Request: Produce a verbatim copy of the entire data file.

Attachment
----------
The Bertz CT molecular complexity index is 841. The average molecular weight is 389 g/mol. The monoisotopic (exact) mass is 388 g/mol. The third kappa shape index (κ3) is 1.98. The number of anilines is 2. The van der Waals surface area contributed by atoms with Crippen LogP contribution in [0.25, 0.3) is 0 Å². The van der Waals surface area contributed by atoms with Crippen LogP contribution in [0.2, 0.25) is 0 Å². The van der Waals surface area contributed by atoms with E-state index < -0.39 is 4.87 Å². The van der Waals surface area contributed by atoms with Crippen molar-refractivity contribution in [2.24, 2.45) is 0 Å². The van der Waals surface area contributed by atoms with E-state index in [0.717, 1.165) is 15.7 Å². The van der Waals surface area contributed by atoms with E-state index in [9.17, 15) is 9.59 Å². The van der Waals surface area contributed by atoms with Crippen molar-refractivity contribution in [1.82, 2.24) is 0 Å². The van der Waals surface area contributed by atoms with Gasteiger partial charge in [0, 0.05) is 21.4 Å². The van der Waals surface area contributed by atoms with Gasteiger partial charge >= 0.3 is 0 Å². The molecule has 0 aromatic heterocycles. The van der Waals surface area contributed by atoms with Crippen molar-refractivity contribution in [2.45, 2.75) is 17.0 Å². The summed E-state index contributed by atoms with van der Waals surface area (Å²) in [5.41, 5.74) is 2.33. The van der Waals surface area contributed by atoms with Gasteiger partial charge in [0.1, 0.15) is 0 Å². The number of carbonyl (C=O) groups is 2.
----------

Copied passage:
The Bertz CT molecular complexity index is 841. The average molecular weight is 389 g/mol. The monoisotopic (exact) mass is 388 g/mol. The third kappa shape index (κ3) is 1.98. The number of anilines is 2. The van der Waals surface area contributed by atoms with Crippen LogP contribution in [0.25, 0.3) is 0 Å². The van der Waals surface area contributed by atoms with Crippen LogP contribution in [0.2, 0.25) is 0 Å². The van der Waals surface area contributed by atoms with E-state index < -0.39 is 4.87 Å². The van der Waals surface area contributed by atoms with Crippen molar-refractivity contribution in [2.24, 2.45) is 0 Å². The van der Waals surface area contributed by atoms with E-state index in [0.717, 1.165) is 15.7 Å². The van der Waals surface area contributed by atoms with E-state index in [9.17, 15) is 9.59 Å². The van der Waals surface area contributed by atoms with Crippen molar-refractivity contribution in [1.82, 2.24) is 0 Å². The van der Waals surface area contributed by atoms with Gasteiger partial charge in [0, 0.05) is 21.4 Å². The van der Waals surface area contributed by atoms with Gasteiger partial charge >= 0.3 is 0 Å². The molecule has 0 aromatic heterocycles. The van der Waals surface area contributed by atoms with Crippen molar-refractivity contribution in [2.45, 2.75) is 17.0 Å². The summed E-state index contributed by atoms with van der Waals surface area (Å²) in [5.41, 5.74) is 2.33. The van der Waals surface area contributed by atoms with Gasteiger partial charge in [0.1, 0.15) is 0 Å². The number of carbonyl (C=O) groups is 2.